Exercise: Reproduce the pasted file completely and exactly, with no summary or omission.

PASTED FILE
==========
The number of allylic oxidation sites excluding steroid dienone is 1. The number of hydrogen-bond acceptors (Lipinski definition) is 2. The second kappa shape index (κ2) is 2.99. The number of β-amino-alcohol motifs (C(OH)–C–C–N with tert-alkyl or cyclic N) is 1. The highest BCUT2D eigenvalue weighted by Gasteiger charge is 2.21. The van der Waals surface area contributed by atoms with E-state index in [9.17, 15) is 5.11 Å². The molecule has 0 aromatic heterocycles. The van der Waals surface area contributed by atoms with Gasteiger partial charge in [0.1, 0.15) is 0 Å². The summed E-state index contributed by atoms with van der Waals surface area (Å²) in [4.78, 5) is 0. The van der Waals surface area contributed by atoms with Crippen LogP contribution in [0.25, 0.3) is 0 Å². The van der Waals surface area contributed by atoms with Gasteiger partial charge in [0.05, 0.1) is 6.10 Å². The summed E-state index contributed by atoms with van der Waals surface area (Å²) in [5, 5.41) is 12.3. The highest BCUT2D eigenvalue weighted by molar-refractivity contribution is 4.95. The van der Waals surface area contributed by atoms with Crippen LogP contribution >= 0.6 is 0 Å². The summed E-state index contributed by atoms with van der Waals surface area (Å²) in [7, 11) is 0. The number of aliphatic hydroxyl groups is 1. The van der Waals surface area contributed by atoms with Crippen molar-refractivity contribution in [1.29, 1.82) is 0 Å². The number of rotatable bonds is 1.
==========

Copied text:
The number of allylic oxidation sites excluding steroid dienone is 1. The number of hydrogen-bond acceptors (Lipinski definition) is 2. The second kappa shape index (κ2) is 2.99. The number of β-amino-alcohol motifs (C(OH)–C–C–N with tert-alkyl or cyclic N) is 1. The highest BCUT2D eigenvalue weighted by Gasteiger charge is 2.21. The van der Waals surface area contributed by atoms with E-state index in [9.17, 15) is 5.11 Å². The molecule has 0 aromatic heterocycles. The van der Waals surface area contributed by atoms with Gasteiger partial charge in [0.1, 0.15) is 0 Å². The summed E-state index contributed by atoms with van der Waals surface area (Å²) in [4.78, 5) is 0. The van der Waals surface area contributed by atoms with Crippen LogP contribution in [0.25, 0.3) is 0 Å². The van der Waals surface area contributed by atoms with Gasteiger partial charge in [0.05, 0.1) is 6.10 Å². The summed E-state index contributed by atoms with van der Waals surface area (Å²) in [5, 5.41) is 12.3. The highest BCUT2D eigenvalue weighted by molar-refractivity contribution is 4.95. The van der Waals surface area contributed by atoms with Crippen LogP contribution >= 0.6 is 0 Å². The summed E-state index contributed by atoms with van der Waals surface area (Å²) in [7, 11) is 0. The number of aliphatic hydroxyl groups is 1. The van der Waals surface area contributed by atoms with Crippen molar-refractivity contribution in [1.29, 1.82) is 0 Å². The number of rotatable bonds is 1.